A few days ago I wondered about some shots I'd taken and how I had unintentionally "lost" (deleted?) them.  Now I fear, the same phenomenon occurred and they actually were lost after re-formating the SD card after importing.

I don't know if this is a camera or an LR4 "bug".  It's never happened with my Canon 5D or other cameras (I hope).  I'll keep an eye on that odd performance.
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rasterdogs
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« Reply #6 on: May 12, 2012, 03:33:47 PM »
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Do you use the rubber lens cap that comes with the 35mm? I do, and I find that I keep having to retrace my steps to recover it. It's only a matter of time before it gets lost properly. Other than that, I am a very happy Fujifilm customer [I have an amazing story of their customer server with respect to a Scansnap but that's for another time] but damn that cap is vexing.

I could get some sort of loop with a sticky thing to link the cap to the lens or body but I'm loath to do that because a dangling cap is a pain in the neck.

Has anyone found a better solution?

c


The best characterization I've seen of those lens caps - they are like 'wet biscuits'!
What were they thinking?    Huh

-rasterdogs
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snoleoprd
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« Reply #7 on: May 18, 2012, 11:22:51 AM »
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I have not seen the import issue with LR4, but I am on a pc and it seems to work just fine. I agree the caps are a pain, so I don't use the rubber caps, on the 35mm I can get the lens cap on and off with the hood on, the 18mm I have to remove the hood to take the cap off. So I just use the lens caps.

Alan
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Alan Smallbone
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Mike D. B.
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« Reply #8 on: May 18, 2012, 12:52:49 PM »
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The caps aren't state-of-the-art.  Or maybe they are, if the manufacturer has placed hopes on profiting from selling replacements.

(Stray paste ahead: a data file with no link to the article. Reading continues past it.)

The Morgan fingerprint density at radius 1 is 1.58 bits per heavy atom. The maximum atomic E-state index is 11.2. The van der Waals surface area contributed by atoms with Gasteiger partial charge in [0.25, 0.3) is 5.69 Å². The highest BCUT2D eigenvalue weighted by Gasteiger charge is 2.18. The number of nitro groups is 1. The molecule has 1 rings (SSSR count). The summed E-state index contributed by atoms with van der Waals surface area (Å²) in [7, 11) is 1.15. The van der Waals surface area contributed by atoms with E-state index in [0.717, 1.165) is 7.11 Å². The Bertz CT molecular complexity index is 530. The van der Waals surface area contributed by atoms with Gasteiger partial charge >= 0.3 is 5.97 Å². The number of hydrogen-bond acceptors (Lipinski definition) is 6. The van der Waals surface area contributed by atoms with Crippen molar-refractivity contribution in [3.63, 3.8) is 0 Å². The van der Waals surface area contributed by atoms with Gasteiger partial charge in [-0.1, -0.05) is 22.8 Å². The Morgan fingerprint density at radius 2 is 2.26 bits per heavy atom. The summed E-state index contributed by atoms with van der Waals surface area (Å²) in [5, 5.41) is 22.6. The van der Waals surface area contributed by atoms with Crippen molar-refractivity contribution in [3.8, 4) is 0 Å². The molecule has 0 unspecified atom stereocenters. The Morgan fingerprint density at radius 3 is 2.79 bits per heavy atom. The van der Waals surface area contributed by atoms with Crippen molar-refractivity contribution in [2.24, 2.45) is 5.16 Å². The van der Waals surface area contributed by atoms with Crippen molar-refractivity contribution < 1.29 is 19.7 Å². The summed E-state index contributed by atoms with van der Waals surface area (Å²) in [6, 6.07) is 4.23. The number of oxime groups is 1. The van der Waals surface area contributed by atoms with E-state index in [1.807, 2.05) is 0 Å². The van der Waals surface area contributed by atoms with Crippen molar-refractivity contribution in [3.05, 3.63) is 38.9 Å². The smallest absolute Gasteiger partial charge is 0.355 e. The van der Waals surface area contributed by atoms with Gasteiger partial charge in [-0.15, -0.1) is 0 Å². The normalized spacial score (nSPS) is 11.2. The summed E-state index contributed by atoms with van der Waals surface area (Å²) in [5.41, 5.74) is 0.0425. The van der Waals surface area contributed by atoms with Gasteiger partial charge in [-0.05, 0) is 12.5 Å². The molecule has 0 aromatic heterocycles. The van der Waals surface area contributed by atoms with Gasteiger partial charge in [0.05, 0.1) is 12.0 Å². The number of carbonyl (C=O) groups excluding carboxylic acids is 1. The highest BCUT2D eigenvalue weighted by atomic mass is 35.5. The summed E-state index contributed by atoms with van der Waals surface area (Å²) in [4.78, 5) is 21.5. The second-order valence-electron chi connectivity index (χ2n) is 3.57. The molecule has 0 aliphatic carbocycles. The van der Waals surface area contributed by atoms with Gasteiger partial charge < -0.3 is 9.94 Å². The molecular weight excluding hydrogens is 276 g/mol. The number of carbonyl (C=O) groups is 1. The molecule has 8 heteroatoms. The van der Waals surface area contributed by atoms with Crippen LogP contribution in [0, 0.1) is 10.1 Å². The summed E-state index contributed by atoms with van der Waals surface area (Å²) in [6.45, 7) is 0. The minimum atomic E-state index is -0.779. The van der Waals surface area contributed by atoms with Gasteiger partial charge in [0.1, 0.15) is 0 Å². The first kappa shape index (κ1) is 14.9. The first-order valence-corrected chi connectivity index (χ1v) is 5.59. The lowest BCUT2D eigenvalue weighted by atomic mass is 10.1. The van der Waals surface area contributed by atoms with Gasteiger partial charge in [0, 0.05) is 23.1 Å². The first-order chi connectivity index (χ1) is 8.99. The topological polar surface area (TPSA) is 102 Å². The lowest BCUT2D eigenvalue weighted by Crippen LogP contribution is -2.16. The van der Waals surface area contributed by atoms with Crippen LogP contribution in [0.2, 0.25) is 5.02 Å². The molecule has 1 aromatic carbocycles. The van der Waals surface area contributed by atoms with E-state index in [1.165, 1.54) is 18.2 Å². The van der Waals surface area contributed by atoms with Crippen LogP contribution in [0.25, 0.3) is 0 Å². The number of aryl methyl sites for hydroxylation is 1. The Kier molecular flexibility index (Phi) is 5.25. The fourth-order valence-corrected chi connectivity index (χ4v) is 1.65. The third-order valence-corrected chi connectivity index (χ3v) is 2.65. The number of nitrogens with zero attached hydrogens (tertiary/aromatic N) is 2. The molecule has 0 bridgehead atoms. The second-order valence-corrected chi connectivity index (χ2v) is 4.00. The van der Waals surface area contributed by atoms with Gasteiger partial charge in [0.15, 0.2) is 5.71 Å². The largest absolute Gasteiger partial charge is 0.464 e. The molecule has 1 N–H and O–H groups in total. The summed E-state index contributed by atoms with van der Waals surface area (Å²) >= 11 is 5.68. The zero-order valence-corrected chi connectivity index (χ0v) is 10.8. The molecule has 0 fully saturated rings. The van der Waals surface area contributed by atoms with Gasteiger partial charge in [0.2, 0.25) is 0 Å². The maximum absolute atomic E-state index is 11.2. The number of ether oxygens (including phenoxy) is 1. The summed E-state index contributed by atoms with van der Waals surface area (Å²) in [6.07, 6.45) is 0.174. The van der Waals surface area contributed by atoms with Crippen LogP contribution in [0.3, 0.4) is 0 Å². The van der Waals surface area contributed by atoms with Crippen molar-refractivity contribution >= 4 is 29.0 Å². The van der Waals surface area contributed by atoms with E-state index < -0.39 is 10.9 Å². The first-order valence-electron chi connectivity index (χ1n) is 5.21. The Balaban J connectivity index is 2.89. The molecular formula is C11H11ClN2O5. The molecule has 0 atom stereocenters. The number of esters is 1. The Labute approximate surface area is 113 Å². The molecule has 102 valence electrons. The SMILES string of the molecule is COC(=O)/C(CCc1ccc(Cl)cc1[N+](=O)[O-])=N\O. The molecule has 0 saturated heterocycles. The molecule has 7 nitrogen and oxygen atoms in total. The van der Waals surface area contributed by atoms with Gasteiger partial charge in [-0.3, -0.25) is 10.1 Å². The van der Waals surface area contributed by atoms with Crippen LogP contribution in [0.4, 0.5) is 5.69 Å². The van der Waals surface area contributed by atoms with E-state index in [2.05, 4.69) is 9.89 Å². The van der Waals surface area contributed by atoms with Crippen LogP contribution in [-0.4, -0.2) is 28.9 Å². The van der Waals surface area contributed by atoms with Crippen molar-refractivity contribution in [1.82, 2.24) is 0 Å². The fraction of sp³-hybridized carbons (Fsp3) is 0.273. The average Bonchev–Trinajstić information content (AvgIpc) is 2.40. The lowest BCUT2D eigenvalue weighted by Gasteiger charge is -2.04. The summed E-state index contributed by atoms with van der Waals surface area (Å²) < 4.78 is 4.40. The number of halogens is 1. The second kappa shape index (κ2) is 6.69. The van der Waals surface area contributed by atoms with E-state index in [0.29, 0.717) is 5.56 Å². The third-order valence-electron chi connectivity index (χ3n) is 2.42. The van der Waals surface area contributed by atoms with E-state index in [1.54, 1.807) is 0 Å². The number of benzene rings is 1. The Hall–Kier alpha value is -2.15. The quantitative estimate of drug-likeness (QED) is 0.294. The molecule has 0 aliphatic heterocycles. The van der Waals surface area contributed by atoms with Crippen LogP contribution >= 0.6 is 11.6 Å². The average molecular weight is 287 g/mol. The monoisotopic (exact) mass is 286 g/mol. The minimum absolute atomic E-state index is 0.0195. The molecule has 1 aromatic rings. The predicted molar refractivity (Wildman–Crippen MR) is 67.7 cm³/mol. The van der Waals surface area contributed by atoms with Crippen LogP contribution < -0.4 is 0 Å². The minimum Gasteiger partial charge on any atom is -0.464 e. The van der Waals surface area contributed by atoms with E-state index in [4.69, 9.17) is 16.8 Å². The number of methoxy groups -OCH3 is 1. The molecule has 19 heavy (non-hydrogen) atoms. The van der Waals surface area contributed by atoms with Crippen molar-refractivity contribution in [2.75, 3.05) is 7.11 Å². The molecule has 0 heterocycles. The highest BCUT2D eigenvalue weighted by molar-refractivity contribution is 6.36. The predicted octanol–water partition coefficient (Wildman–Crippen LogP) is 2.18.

Yesterday I missed a number of shots due to the slow AF - or maybe trying to shoot scenes too quickly.  While I generally enjoy the X-Pro 1, I'll probably end up getting an M9 somewhere down the line.  AF is nice but a tad too slow on the X-Pro 1 with 35mm lens.  Manual focusing (of the M9) surely won't be quicker but hopefully a bit "simpler" (I used to use the M3, M6 and M7).  I keep misjudging the AF with the OVF (Optical Viewfinder).  EVF is more defined but not really to my liking.

I might even try film again and scan the negatives.  There's no perfect camera.  But I do miss film, solid build quality and true manual focus lenses.
« Last Edit: May 18, 2012, 12:55:40 PM by Mike D. B. » Logged

rasterdogs
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« Reply #9 on: May 18, 2012, 09:28:57 PM »
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The lens caps are certainly not the 'state of the art' for industrial design. Fuji ought to be embarrassed about them, the caps would be more acceptable if they were made of cardboard.

Not sure about the AF difficulties referred to here.
I'm finding using the OVF with the corrected AF square turned on to work very acceptably.
Anticipation and planning are pluses when using the Xpro-1. Pretty much how I used to shoot with
film and my Nikkormat.
Zone focusing with the 18 mm at F8 is lightning fast.  Grin
I'm totally happy with my Xpro-1.

-rasterdogs

The caps aren't state-of-the-art.  Or maybe they are, if the manufacturer has placed hopes on profiting from selling replacements.

Yesterday I missed a number of shots due to the slow AF - or maybe trying to shoot scenes too quickly.  While I generally enjoy the X-Pro 1, I'll probably end up getting an M9 somewhere down the line.  AF is nice but a tad too slow on the X-Pro 1 with 35mm lens.  Manual focusing (of the M9) surely won't be quicker but hopefully a bit "simpler" (I used to use the M3, M6 and M7).  I keep misjudging the AF with the OVF (Optical Viewfinder).  EVF is more defined but not really to my liking.

I might even try film again and scan the negatives.  There's no perfect camera.  But I do miss film, solid build quality and true manual focus lenses.